Director: Alfonso Cuaron. Box Office: $13,622,333. Trailer

8. Banlieue 13: District 13 (2004/2006)

An urban sci fi action picture set in 2010 surely deserves a place on this list. A gang in a walled-off Paris ghetto acquires a nuclear warhead. The heroes must retrieve the warhead. The most fascinating thing about the film is the parkour (really interesting stuff, a must-read), which is a type of acrobatic martial arts. It is like Crouching Tiger, Hidden Dragons without special effects. Visually stunning. The screenplay is also by Luc Besson, who’s hit or miss, but list-worthy

Director: Pierre Morel. Box Office: $1, 150,592. Trailer

9. The Waitress (2007)

First of all, it stars Mal (Jeremy Sisto) of Firefly. Second of all, it’s very funny. It’s about a diner waitress who makes amazing pies with bizarre names. Married, she has an affair with the new gynecologist in town. Romantic comedies get tired boring because they are constrained by the genre. This one is charmingly quirky. Plus, it has Andy Griffith who is dear to my white trash heart.

Director: Adrienne Shelly. Box Office: $18,699,755. Trailer

10. Jodhaa Akbar (2008)

This Bollywood film is an epic, sprawling mess. It is the story of the cross-cultural marriage of Emperor Akbar the Great (Muslim) and Jodhabai (Hindu), a Rajput princess. What started out as political expedience turned into a love story. Although the historical context is somewhat accurate, the story itself is fictional. The film was prostested for its misrepresentation of the Rajput people and was banned, though the ban was lifted. Like all Bollywood movies, the couple breaks out into song instead of kissing. Still Jodhaa is played by Aishwarya Rai, who is gorgeous. Most significantly, Rai wins Akbar’s heart through her expert swordplay. My husband and I saw it for Valentine’s day. It was very romantic.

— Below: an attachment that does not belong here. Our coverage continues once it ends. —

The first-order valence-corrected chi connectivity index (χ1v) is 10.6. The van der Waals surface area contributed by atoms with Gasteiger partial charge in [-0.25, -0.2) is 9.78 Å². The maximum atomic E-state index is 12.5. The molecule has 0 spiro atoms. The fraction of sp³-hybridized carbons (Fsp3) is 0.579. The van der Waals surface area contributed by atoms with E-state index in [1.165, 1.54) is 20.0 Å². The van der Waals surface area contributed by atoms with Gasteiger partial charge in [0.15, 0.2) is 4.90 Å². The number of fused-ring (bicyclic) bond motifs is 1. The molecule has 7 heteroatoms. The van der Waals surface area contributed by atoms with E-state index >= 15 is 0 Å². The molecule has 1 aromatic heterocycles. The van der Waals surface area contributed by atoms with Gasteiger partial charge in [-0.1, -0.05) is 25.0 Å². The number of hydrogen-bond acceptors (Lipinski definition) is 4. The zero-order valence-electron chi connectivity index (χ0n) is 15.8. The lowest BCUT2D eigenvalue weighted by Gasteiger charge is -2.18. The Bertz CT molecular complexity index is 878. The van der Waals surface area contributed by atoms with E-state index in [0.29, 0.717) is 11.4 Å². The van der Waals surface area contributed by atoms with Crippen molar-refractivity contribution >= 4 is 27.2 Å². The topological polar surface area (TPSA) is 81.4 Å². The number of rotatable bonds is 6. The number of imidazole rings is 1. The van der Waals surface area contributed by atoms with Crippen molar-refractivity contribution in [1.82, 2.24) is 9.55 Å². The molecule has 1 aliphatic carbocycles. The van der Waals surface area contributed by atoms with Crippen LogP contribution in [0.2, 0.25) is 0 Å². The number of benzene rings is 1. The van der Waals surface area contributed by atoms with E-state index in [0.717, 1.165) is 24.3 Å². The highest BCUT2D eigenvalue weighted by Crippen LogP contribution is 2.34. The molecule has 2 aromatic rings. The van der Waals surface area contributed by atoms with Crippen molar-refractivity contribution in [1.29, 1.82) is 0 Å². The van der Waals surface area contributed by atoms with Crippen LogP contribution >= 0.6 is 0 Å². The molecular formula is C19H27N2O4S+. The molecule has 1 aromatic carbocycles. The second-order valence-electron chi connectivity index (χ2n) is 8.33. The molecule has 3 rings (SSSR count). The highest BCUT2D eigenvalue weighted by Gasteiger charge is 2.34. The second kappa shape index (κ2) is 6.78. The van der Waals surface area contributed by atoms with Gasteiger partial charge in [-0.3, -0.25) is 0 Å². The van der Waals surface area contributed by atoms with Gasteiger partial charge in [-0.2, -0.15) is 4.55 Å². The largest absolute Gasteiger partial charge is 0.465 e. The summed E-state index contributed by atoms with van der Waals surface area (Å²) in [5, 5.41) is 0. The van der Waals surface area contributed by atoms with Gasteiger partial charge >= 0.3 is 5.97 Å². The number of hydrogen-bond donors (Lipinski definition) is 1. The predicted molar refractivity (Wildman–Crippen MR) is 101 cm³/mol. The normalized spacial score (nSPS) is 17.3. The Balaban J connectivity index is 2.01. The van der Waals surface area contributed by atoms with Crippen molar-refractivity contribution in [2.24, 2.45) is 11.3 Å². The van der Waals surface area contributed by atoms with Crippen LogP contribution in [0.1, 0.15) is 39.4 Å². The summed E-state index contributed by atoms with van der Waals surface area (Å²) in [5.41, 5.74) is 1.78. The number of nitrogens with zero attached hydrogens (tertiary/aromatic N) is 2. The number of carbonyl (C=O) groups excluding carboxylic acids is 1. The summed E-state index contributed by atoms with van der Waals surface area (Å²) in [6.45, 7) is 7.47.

Director: Ashutosh Gowariker. Box Office: $3,336,296. Trailer

11. Spartan (2004)

Another David Mamet film. Another role for Val Kilmer. Typical of Mamet films, it’s filled with confusing plot twists. The daughter of some politician is abducted and Kilmer has to rescue her.

Director: David Mamet. Box Office: $4,291,858. Trailer (after commercial)

12. The Lookout (2007)

Another movie with Joseph Gordon-Levitt whose character suffers from memory loss after an injury in a car crash. He’s managed to find himself a job a a janitor in a bank. Some thieves, who learn about his disability, manipulate him so that they can rob the bank.

Director: Scott Frank. Box Office: $4, 538, 656. Trailer

13. Donnie Darko (2001)

A suburban teenage boy is haunted by a giant bunny rabbit. It’s a genre-blending, confusing, dark comedy/sci fi. I can’t even begin to describe it. Plus, it has the amazing, unforgettable, and intense theme song, Mad World.

Director: Richard Kelly. Box Office: $4,700,00. Trailer

14. Munich (2005)

Movies with guns are awesome. Capers, action pictures. Sweet and shiny and glossy movies with guns are even better. I would give up dialogue for the sleek look. I’d give up sleek for Mamet or Tarantino style dialogue. Munich is an intense movie but it’s not a typical action film. The movie is about the Mossad’s retaliation against the Palestinian terrorists supposedly behind the Munich massacre. It shouldn’t be on an “overlooked” list, since it made nice box office returns and since Steven Spielberg directed it. But it’s certainly not the first thing people think of when gun movies come up.